Monday, June 2, 2008
To be or not to be competitive?
Yesterday morning I decided to get out for a slow trail run in order to loosen up my legs from the race on Saturday. My usual routine is this, "Well yesterday I made such hard effort in the ________ (fill in the blank, race, peak climb, long bike ride), that today (and sometimes the next three days) I deserve to rest and eat ice cream all day." But this weekend I decided that instead of sitting around and letting my legs get more stiff, I would get out early the next morning and do something easy. Anything.
So I met my friend Kathy at the Turnagain Arm trail (she was Niko's foster mom) and we ran five miles on the trail with the dogs. Kathy and I talked about racing and how she used to be this kick ass mountain bike racer, who would bomb down rocky 45 degree slopes at full speed. She has since calmed down a lot and is more at my level now. We talked about how we both have feelings of competitiveness sometimes, but our current level of fitness does not allow us to win any races. We also talked about how we struggle between wanting to be crazy and tough and just wanting to have a good time.
I told her about the attitude I take in the winter bike races, where I'm pretty sure I'm going to come in last, so I just go out to have fun. That is easy for me to do in winter bike races, because right now I have no desire to ride my bike every day in the winter. So I'm okay with coming in last.
But I do have the desire to be a good runner and a decent mountain biker in the summer. And I do have a hard time being just average in both of these. At the start of a race when I see the crowd disappearing off into the horizon, and I am putting in my hardest effort, it's hard not to think about it. I'm not one for comparing myself to others, but sometimes I am baffled by the people who say, "Oh, I run twice a year, I'm not a very good runner." And then they finish a 5K in 20 minutes. I run all the time and a 5K takes me at least 27 minutes. So I am somewhat competitive, but I'm not losing any sleep over it.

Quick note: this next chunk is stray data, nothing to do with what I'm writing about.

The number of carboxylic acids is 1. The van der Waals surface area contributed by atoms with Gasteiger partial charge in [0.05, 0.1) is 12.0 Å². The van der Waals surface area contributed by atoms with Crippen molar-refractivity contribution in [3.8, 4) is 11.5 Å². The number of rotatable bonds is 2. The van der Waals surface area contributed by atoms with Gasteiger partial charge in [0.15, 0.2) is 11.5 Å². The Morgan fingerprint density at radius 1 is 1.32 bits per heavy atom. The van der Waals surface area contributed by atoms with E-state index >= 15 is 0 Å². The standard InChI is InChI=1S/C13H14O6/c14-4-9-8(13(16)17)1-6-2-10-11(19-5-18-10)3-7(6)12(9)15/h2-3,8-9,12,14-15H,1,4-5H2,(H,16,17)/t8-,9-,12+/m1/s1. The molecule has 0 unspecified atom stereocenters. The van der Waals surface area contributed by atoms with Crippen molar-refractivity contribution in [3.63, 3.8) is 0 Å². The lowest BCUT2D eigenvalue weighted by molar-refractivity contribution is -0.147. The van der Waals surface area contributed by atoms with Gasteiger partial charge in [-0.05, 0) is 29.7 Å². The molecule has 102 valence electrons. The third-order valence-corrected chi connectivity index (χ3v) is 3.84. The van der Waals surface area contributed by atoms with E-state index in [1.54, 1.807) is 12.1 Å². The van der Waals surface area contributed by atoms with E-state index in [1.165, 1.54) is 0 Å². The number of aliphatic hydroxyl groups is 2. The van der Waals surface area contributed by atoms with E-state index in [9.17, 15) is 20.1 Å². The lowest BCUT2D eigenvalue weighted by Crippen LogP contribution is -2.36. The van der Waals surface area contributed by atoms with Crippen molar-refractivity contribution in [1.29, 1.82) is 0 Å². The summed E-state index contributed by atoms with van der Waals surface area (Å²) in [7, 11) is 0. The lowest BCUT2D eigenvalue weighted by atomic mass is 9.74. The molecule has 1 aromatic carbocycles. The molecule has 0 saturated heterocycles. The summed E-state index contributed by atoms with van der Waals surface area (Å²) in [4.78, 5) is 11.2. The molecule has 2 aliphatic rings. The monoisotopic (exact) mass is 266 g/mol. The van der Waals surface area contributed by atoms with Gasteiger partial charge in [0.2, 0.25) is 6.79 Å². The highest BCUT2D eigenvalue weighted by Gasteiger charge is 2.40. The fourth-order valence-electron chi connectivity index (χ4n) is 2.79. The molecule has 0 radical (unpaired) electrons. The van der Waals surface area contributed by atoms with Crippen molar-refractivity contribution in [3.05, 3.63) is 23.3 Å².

Then I think about the "Everybody wins" attitude they are teaching in schools today and it makes my stomach churn. Everybody wins no matter what effort they put in to it. I think kids should be awarded for effort and maybe not for pure athletic ability, but "everybody wins"? That's like saying, no matter what you do in life, you will always be rewarded. What kind of lesson is this?
Everybody does not win. And as soon as these kids get into the real world, make no effort, and stop "winning" they are not going to know how to handle it. They will not be okay with coming in last or even second, and they will think that they deserve everything for doing nothing.
On the other hand I think people who are ultra competitive have it wrong too. "What is life unless you are coming in first?" "Why are you climbing if you are not doing first ascents?" "Why should I run if there are so many people that are better than me and I will never win?" These are actual quotes from people I have met.
So which is it? Competition or Everbody Wins? Maybe somewhere in between...